How a London physician came up with the idea for a 3D printed stethoscope
Dr. Tarek Loubani says the stethoscope is just the beginning for 3D printed medical devices
The simple stethoscope is one of the most valuable pieces of medical equipment for doctors in war zones or low-income countries, according to London physician Dr. Tarek Loubani.
In areas that don't have access to CT scanners or ultrasounds, doctors rely on their stethoscopes to diagnose potentially life-threatening chest conditions and traumas, he said.
The problem is that in these areas, stethoscopes can also be very difficult to come by.
"In a place like the Gaza strip, Littmann's (cardiology) stethoscope—the gold standard kind that you see around your doctor's neck—is literally unavailable," he said.
"You cannot get it for any amount of money"
That's why Loubani and a team of researchers working between Western University, Gaza and Germany have developed a 3D printed stethoscope.
As of yesterday, the product has been clinically validated and is ready for mass deployment—something that will make a big difference for doctors and patients around the world, Loubani said.
"Its value isn't just making [the stethoscope] less expensive or even available. It also introduces pretty much the only diagnostic device for lots of these doctors in low and middle-income countries," he said.
How it works
The stethoscope is printed using free, open-source software, which means that anyone can access it. The printing process takes less than three hours, and uses a common plastic that's also used for Lego and garden chairs.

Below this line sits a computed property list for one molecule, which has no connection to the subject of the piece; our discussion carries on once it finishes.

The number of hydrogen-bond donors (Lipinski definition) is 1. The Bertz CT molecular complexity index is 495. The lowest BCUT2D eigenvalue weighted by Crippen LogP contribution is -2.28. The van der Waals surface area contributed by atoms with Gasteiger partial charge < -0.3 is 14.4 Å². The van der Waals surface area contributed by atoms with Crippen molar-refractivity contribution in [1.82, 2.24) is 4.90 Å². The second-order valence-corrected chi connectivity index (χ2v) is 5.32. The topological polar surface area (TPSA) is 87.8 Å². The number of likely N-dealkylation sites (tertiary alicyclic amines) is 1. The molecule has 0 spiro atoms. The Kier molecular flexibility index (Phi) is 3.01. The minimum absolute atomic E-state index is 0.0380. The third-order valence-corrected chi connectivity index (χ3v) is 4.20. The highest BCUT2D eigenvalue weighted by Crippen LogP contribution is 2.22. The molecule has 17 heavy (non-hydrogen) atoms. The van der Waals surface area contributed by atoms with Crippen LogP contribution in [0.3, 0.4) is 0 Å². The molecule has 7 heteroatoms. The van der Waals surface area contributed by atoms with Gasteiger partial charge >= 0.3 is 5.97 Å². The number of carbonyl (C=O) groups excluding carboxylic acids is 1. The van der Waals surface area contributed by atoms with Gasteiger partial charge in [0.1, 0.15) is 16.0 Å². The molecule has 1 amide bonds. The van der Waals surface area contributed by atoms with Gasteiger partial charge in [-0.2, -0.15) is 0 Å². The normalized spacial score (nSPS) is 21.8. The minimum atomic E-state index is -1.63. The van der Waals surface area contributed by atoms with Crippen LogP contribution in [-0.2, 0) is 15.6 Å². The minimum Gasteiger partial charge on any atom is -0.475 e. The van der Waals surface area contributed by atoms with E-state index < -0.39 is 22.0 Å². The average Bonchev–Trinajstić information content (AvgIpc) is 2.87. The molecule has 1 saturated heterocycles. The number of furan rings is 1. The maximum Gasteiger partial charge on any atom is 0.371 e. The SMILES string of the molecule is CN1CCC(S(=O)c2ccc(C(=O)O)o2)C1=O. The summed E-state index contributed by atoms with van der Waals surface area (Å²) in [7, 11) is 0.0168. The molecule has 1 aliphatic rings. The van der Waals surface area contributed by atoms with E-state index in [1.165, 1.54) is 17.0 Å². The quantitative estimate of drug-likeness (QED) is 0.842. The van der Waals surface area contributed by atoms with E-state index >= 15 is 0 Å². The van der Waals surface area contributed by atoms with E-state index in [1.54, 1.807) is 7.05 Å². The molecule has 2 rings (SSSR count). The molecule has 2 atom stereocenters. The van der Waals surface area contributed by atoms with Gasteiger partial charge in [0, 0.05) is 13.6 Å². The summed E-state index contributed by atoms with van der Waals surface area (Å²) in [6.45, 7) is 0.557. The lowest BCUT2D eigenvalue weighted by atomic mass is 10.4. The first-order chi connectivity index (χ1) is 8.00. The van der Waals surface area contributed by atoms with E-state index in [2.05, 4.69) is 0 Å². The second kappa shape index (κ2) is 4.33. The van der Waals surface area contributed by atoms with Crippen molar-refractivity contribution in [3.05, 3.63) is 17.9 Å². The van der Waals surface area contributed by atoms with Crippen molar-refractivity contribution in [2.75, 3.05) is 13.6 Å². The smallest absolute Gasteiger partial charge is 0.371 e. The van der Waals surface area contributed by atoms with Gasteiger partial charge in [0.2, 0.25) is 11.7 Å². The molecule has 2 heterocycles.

The 3-D printed stethoscope costs under $3, which makes it about a hundred times less expensive than Loubani's own $300 standard stethoscope.
That number is especially important for Loubani. He remembers one instance in Gaza when he and his fellow doctors only had one stethoscope between them, and around 100 patients to treat.
"For the cost of that one stethoscope I had with me, we can build now 100 of these stethoscopes these 3D printed ones," he said.
Loubani got the idea for the project from a cheap toy stethoscope that belonged to his young nephew. Loubani tried using it to listen to his own heartbeat, and noticed that it actually worked.
"I thought if some toy maker with no medical experience can do this using terrible raw materials, what could I do with the best technology available and a team of very bright engineers?" he said.
Quite a lot, in fact. Loubani said he's shocked by the stethoscope's sound quality.
"I did not think in my wildest dreams that I would get identical quality to a $300 stethoscope," said Loubani.
Making a stethoscope is relatively simple using 'acoustics and basic science,' Loubani said, adding that well-engineered plastic can work as well as the metal that most standard stethoscopes are made of.
The future in 3D
The stethoscope is just the start for 3D-printed medical devices, Loubani said. His team has several other 3D-printed medical products in the works right now, including:
- A tourniquet, which is used to staunch heavy bleeding.
- An otoscope, which is used to look inside the ear.
- A pulse oximeter, which can be used to detect carbon monoxide poisoning.
All of these products have application in low or middle-income countries where medical products are hard to come by, Loubani said. But some, including the 3D printed pulse oximeter, would also make a big difference in London today.
"A pulse oximeter in London, Ontario that can detect carbon monoxide poisoning is not available in the hospital because it's too expensive," he said, adding that his 3D printed version should cost about $25.
Ultimately, Loubani said he hopes the potential of 3D printing will change the relationships that doctors have with their equipment.
"So that instead of being passive consumers these people would actually be able to look at their devices, fix them, modify them, improve them and examine them," he said.
"The goal is changing the culture within medicine to become more open in the device field, drop the costs and increase the availability."